Search result in Chrome and its source code

A search result in Chrome (top) and its source code, including the tracking “ping” attribute (bottom).

In Firefox, things are more complicated. Hyperlinks there look normal at first. Hovering over them doesn’t change anything, and there’s no obvious “ping” attribute. But as soon as you click on a link, you’ll notice that the URL shown in the bottom left corner of the browser – the one you’re about to navigate to – has changed into a Google link.

Animation of clicking a search result in Firefox

Watch the URL in the lower left hand corner: before clicking, it looks normal, but after pressing the mouse button down, it’s swapped out for a Google link shim.

How did that happen? For each link, Google has set a piece of JavaScript code to execute, in the background, on “mousedown”—the instant your mouse button is pressed on the link (but before you release the click). This code replaces the normal URL with a link shim that redirects you through Google on the way to your destination. Since your browser doesn’t navigate away from the search page until you release the mouse button, the code has more than enough time to slide a tracking link right under your nose.

Animation of clicking a search result in Firefox, with source code shown

In the background, JavaScript changes the link the instant that you click on it.

Google Hangouts and the Google Docs Suite

In Hangouts and the Docs suite, the tracking is less sophisticated, but just as effective. Try sending a link to one of your friends in a Hangouts chat. Although the message might look like an innocuous URL, you can hover over the hyperlink to reveal that it’s actually a link shim in disguise. The same thing happens with links in comments on Google Docs, Google Sheets, and Google Slides. That means Google will track whether and when your friend, family member, or co-worker clicks on the link that you sent them.

These tracking links are easy to spot, if you know where to look. Simply hover over one and you’ll find that it’s not quite what you expect.

Hovering over a  link shim in Hangouts

Hovering over the link in a Hangouts window (right) reveals that it actually points to a Google link shim (bottom).

These link shims may be more nefarious than their web search counterparts. When you use Google search, you’re engaging in a kind of dialog with the company. Many users understand, even if they don’t like it, that Google provides search results in exchange for ad impressions and collects a good deal of information as part of the bargain. But when you use Hangouts to chat with a friend, it feels more private. Google provides the chat platform, but it doesn’t serve ads there, and it shouldn’t have any business reading your messages. Knowing that the company is tracking the links you share, both when you send them and when they’re clicked, might make you think twice about how you communicate.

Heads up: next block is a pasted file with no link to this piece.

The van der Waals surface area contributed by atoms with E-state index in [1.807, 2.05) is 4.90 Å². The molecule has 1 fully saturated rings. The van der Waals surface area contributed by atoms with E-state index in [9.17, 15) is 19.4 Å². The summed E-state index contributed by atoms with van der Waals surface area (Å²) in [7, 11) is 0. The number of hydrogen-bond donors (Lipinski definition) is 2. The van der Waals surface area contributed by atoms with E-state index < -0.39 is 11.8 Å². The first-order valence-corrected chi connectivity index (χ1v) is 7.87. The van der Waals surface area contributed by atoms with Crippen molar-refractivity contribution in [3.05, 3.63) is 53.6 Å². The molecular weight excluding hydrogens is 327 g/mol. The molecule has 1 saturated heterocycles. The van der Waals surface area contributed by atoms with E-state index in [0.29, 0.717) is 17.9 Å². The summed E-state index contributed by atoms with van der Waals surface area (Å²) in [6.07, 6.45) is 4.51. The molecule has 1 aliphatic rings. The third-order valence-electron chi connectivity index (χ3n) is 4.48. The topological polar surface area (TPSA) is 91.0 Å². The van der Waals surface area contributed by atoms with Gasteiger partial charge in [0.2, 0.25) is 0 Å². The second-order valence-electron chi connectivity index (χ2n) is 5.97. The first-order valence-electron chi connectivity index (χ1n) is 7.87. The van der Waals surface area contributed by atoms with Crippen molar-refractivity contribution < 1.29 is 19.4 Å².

Privacy Badger to the Rescue!

The latest version of Privacy Badger blocks link tracking on, in Hangouts windows on and, and in comments on This update expands on our previous efforts to block link tracking on Twitter and Facebook. And of course, Privacy Badger’s main job continues to be stopping Google, Facebook, and other third parties from tracking you around the web.

We will continue investigating the ways that Facebook, Google, Twitter, and others track you, and we’ll keep teaching Privacy Badger new ways to fight back. In the meantime, if you’re a developer and would like to help, check us out on Github.

And if you haven’t yet, be sure to install Privacy Badger!

The Devil Is in The Details Of Project Verify’s Goal To Eliminate Passwords

A coalition of the four largest U.S. wireless providers calling itself the Mobile Authentication Taskforce recently announced an initiative named Project Verify. This project would let users log in to apps and websites with their phone instead of a password, or serve as an alternative to multi-factor authentication methods such as SMS or hardware tokens.

Any work to find a more secure and user-friendly solution than passwords is worthwhile. However, the devil is always in the details—and this project is the work of many devils we already know well. The companies behind this initiative are the same ones responsible for the infrastructure behind security failures like SIM-swapping attacks, neutrality failures like unadvertised throttling, and privacy failures like supercookies and NSA surveillance.

Research on moving user-friendly security and authentication forward must be open and vendor- and platform-neutral, not tied to any one product, platform, or industry group. It must allow users to take control of our identities, not leave them in the hands of the very same ISP companies that have repeatedly subverted our trust.

The Good

As the Taskforce lays out in their teaser video, the challenge of using passwords securely is a direct factor in a huge number of account breaches. EFF has long recommended password managers as a way to create and manage strong passwords.